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The "Keyed Glockenspiel" - Papageno's "magic bells"??


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Author Topic: The "Keyed Glockenspiel" - Papageno's "magic bells"??  (Read 1433 times)
Reiner Torheit
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« on: July 29, 2009, 11:12:52 am »

Although the music for the "magic bells" in THE MAGIC FLUTE is usually played on a celesta today, such an instrument is a C19th invention, and couldn't have been what Mozart used.  Nor, for HIP bands playing at a=415, is it a usable alternative.

Here's what one HIP band in Australia used:
http://www.smh.com.au/news/entertainment/arts/the-otherworldly-feeling-of-mozarts-magic/2009/07/28/1248546727515.html

NB these instruments may not have been completely obscure.  Charles Jennens, librettist of MESSIAH, wrote to his brother (in his famous "maggots in the head" letter) that Handel was keeping an instrument at home "called Tubalcain" that was a set of bells "operated by a keyboard in the manner of a clavecin, and with this cyclopedian instrument he intends to make poor Saul stark mad".  (referring to the mad scene in the oratorio SAUL).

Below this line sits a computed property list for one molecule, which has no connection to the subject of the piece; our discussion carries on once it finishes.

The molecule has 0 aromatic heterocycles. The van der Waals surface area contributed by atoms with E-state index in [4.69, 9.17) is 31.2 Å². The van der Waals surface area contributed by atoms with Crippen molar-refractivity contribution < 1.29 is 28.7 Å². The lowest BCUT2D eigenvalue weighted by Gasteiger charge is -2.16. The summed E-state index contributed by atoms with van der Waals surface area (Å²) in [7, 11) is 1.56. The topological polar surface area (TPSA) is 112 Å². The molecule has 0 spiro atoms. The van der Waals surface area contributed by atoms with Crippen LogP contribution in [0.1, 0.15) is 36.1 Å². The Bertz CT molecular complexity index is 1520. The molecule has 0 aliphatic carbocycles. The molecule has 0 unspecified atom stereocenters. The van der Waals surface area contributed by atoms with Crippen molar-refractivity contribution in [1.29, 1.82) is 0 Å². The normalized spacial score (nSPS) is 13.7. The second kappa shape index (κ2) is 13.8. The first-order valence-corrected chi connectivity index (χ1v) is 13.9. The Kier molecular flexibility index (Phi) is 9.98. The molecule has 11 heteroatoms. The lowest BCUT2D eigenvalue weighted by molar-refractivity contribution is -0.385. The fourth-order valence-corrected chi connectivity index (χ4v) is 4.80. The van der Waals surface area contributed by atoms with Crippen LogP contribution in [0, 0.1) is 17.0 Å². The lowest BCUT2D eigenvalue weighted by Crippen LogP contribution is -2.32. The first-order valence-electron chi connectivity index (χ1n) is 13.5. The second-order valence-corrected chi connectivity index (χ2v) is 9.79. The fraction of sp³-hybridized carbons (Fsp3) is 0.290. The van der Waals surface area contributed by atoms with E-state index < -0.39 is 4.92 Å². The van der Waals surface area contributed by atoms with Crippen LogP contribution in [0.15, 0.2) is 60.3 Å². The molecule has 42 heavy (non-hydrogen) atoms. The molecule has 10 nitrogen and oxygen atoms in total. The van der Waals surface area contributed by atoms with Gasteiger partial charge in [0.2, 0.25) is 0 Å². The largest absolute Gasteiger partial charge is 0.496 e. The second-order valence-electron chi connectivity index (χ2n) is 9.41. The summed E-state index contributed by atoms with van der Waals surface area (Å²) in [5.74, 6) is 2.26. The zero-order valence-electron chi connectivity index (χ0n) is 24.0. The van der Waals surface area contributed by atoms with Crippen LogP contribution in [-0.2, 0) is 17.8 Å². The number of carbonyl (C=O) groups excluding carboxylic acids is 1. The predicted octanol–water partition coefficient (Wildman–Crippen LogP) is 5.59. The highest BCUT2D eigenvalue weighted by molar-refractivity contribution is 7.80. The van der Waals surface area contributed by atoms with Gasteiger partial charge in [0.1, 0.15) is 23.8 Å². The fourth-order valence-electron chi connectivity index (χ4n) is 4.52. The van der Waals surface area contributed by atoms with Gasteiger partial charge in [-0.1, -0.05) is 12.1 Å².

Stephen Storace evidently brought one back from Vienna with him (or somehow arranged for its importation - unless he came by one someone in London?), since he scores for the "carillon" in THE SIEGE OF BELGRADE (1791).
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increpatio
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« Reply #1 on: July 29, 2009, 11:17:38 pm »

Quote
The keyed glockenspiel he created is one of only two in the world. When Dyer sits behind it on Friday he believes he will be playing the same instrument Mozart used in early productions.

‘‘It’s got that bell tone Mozart wanted – that extra ring,’’ he said.

Seems to be lacking some historical criticality, if you ask me ;p
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Tony Watson
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« Reply #2 on: August 03, 2009, 10:42:25 pm »

I was surprised to find out which other composers have written for this instrument and when: for example Mahler in his 7th symphony and Dukas in The Sorcerer's Apprentice. That being the case, why is it so rare? Why was the celesta invented, unless for its softer tone?

I have been rereading parts of Mozart's Last Year by HC Robbins Landon and the letters Mozart wrote in his last year. Schikaneder's orchestra is detailed (in Landon) but there is no mention of a glockenspiel. Mozart does not mention the instrument except for that famous story when he played it at unexpected moments in one performance to catch Schikaneder (as Papageno) off-guard. Nowhere does Mozart say what sort of bell tone he wanted. It would be very interesting to know at what stage in the writing of it they decided it would be a good idea to include the instrument. Why not just stick to a magic flute? The story I mentioned does show that the instrument was not in the orchestra pit but behind the scenery. According to Landon, Mozart conducted the first performance on the fortepiano and from the pit.
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